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Interview: Anja Marquardt Breaks Down the A.I. Focused Third Season of ‘The Girlfriend Experience’

There was a time where it seemed as though The Girlfriend Experience wouldn’t be back for a third season. It had been an interesting road for a project that started off as a 2009 Steven Soderbergh film starring Sasha Grey, a film that quickly came and went and has become quite criminally overlooked in his filmography. It found surprising new life in a 2016 series on Starz with a 13-episode first season starring a then mostly unknown Riley Keough in a breakout role as a sex worker who gives her clients the full “girlfriend experience”. 

The series, executive produced by Soderbergh, was run by Amy Seimetz and Lodge Kerrigan, who wrote and directed every episode. The second season took on its own unique path as Seimetz and Kerrigan not only went the anthology route of abandoning Keough’s character to focus on new leading women, but they also split the season in half and told two entirely separate stories in alternating episodes. Seimetz was in charge of the episodes focusing on a character played by Carmen Ejogo, while Kerrigan’s half centered on the relationship between Anna Friel and Louisa Krause

As this was a series that never followed any traditional path, it seemed like perhaps the end of the second season was the end of it all, as time went by without much news on a third season emerging. Then, all of a sudden, we were back in business. Not only was the third season happening, but it would be one of the first series to start up production during the COVID pandemic, and Seimetz and Kerrigan wouldn’t be writing or directing any of the episodes.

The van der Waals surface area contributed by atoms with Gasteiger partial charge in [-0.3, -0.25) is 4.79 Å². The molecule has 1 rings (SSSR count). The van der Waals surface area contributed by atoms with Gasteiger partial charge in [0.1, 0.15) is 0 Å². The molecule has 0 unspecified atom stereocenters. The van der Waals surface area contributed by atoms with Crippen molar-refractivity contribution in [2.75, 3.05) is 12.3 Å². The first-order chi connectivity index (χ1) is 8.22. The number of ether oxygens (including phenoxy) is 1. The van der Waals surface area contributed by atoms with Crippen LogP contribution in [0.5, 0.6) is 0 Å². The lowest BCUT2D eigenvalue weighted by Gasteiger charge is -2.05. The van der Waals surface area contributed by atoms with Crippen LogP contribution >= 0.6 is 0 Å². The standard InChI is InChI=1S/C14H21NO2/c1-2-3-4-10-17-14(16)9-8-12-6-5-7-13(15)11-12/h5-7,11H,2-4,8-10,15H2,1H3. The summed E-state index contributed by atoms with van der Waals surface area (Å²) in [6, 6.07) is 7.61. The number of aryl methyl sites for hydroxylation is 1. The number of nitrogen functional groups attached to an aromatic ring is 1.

Instead, the third season was created, written, directed, and showrun by Anja Marquardt, the German director of the Independent Spirit Award nominated film She’s Lost Control. Marquardt took the series into the world of AI, and out of the United States to London, telling the story of Iris (Julia Goldani Telles), a neuroscience major who drops out of school to join a tech start-up while also working as a sex worker. Marquardt uses these two unique worlds to examine the bridge between artificial intelligence and human social interaction of the casual, familial, and transactional varieties. 

It’s another fascinating season of one of the most unique and engaging shows on television, and I spoke with Marquardt to break down how she came on board the project and what motivated her to push the series into these new avenues that she goes down with the third season. Read on below for my interview with Anja Marquardt: 

Mitchell Beaupre: I’ve been a huge fan of The Girlfriend Experience since the very beginning, from Soderbergh’s film to the work that Amy Seimetz and Lodge Kerrigan did on the first two seasons to now. How did you get involved with the project for this third season? 

Anja Marquardt: I also was a big fan of the film and the first two seasons. I was so impressed by what Amy and Lodge created. It’s such a unique situation to come into an anthology series where the pillars of the universe have been established, but then there is tremendous freedom still given to me. Steven had one marching order for me, and that was to be bold and go for it. Starz was very open to letting me bring the tech angle to the table and to reimagine the transactional relationships that the lead character has through the lens of tech and through the world of AI. 

MB: Even for an anthology series it’s pretty rare for somebody completely new to come in and be the writer, the director, the creator, the showrunner, everything for their own individual season. How much agency did you have over the creative control of the season? 

AM: It was really like bringing the independent filmmaking model to TV, in the sense that you have 10 episodes to sculpt tonally and aesthetically, with one director, one DP, one editor. That is really unique. That extended as well to having this structure that’s more contained in terms of crew size and how we’re operating. Some scenes there are more extras but a lot of it is really the lead character interacting with one other person for several pages in one location. We really get to deep dive into those exchanges and what constitutes their emotional arc across the season. I took a leap of faith in the writing to make it my own, and I was very much encouraged to do so. I think it helped that some time had lapsed between the second season and this, and it allowed me to create my own worthy continuation of this franchise that I’m a big fan of. It was the best of both worlds.